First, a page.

I have been reading the classic book Influence: The Psychology of Persuasion
. The concepts in the book lingered in my mind, as it explored how to convince people to do what you want in a way that they don't even realize. The techniques [in the book] could be used as a way to sell to customers or to lead a team. I was very inspired by these ways of influence and persuasion that would never make the other party feel uncomfortable or “sold to,” and I have been encouraging my team to read the book, too. I believe very strongly that the art of selling is about not making it feel like a sale, and this book gave me a lot of actionable ideas.
—Alicia Navarro, co-founder & CEO, Skimlinks
I’m currently readingDrive: The Surprising Truth About What Motivates Us
by Daniel Pink. I'm in the process of defining and developing the culture at HubSpot. As we've grown from a tiny two-person startup to more than 450 people, one of the challenges that I'm focused on is ensuring that we have a culture that continues to attract, retain and engage exceptional people.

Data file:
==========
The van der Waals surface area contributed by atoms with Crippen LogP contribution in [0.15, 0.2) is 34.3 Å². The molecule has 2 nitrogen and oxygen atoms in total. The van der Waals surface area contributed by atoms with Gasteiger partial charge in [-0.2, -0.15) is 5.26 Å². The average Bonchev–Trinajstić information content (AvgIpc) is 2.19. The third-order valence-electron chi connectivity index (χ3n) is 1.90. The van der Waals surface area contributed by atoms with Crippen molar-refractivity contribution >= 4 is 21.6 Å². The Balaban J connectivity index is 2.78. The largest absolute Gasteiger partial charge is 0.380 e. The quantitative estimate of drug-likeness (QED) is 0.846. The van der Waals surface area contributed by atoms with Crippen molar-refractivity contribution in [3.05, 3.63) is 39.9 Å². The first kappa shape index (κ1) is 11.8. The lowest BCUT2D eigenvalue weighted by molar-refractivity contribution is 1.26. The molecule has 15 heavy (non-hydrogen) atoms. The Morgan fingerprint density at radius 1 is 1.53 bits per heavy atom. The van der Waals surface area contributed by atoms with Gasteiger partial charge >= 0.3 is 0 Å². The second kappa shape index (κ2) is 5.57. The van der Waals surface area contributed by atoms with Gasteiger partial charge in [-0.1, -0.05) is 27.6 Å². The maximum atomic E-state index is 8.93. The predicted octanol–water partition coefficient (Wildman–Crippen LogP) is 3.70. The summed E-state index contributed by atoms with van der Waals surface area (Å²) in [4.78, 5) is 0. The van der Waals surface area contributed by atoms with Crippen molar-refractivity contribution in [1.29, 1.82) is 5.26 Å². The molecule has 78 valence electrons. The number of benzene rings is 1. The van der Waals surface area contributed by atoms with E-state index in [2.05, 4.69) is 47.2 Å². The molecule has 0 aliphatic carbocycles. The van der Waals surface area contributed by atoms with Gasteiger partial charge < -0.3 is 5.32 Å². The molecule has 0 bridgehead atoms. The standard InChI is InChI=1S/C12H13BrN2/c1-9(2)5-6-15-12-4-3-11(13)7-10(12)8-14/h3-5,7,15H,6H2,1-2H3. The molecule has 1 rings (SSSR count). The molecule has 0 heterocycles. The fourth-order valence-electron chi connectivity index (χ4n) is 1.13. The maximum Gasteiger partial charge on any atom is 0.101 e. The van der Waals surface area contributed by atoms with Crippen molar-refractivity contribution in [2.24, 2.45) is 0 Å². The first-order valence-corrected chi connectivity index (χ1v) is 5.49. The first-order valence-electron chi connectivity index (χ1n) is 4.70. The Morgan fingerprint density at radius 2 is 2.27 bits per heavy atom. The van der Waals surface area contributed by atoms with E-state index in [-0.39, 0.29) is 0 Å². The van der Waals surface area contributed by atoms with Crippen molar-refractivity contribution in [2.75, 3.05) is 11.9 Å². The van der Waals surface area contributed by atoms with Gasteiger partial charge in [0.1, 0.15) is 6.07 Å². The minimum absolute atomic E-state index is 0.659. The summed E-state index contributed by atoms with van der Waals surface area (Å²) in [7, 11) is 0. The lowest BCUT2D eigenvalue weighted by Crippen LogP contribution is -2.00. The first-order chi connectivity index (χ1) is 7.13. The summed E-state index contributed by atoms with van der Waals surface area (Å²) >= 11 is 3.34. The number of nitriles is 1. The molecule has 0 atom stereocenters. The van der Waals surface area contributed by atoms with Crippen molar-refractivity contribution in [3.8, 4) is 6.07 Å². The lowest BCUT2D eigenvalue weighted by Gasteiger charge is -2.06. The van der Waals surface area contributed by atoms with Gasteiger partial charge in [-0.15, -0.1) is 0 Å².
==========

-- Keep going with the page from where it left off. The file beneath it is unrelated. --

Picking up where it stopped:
—Dharmesh Shah, chief technology officer and co-founder, HubSpot
If I get through the Sunday New York Times Magazine and the New Yorker each week, it’s a major coup. Otherwise, the book currently on my nightstand is Leadocracy
by Geoff Smart, which argues that the solution to the U.S. government today is a leadership problem—at the individual contributor level.
—Alyssa J. Rapp, founder & CEO, Bottlenotes Inc.
I am reading Mission: Adulthood: How the 20-Somethings of Today Are Transforming Work, Love, and Life
by Hannah Seligson and Why Have Kids?
by Jessica Valenti. As an older Gen-Xer, I am fascinated to observe how the Millennials are starting to challenge and reshape traditional rules on and off the job. What they do will affect all of us. Seligson and Valenti are two of that generation’s smartest voices.
—Cali Williams Yost, CEO of Flex+Strategy Group /Work+Life Fit Inc., author of Tweak It: Make What Matters to You Happen Every Day
Reading books about people you admire or spending time with successful people is a really important way to continue to learn, grow and realize how much further you have to go and how you have to continue to push yourself to be the best.
—Greg Selkoe, CEO and founder, Karmaloop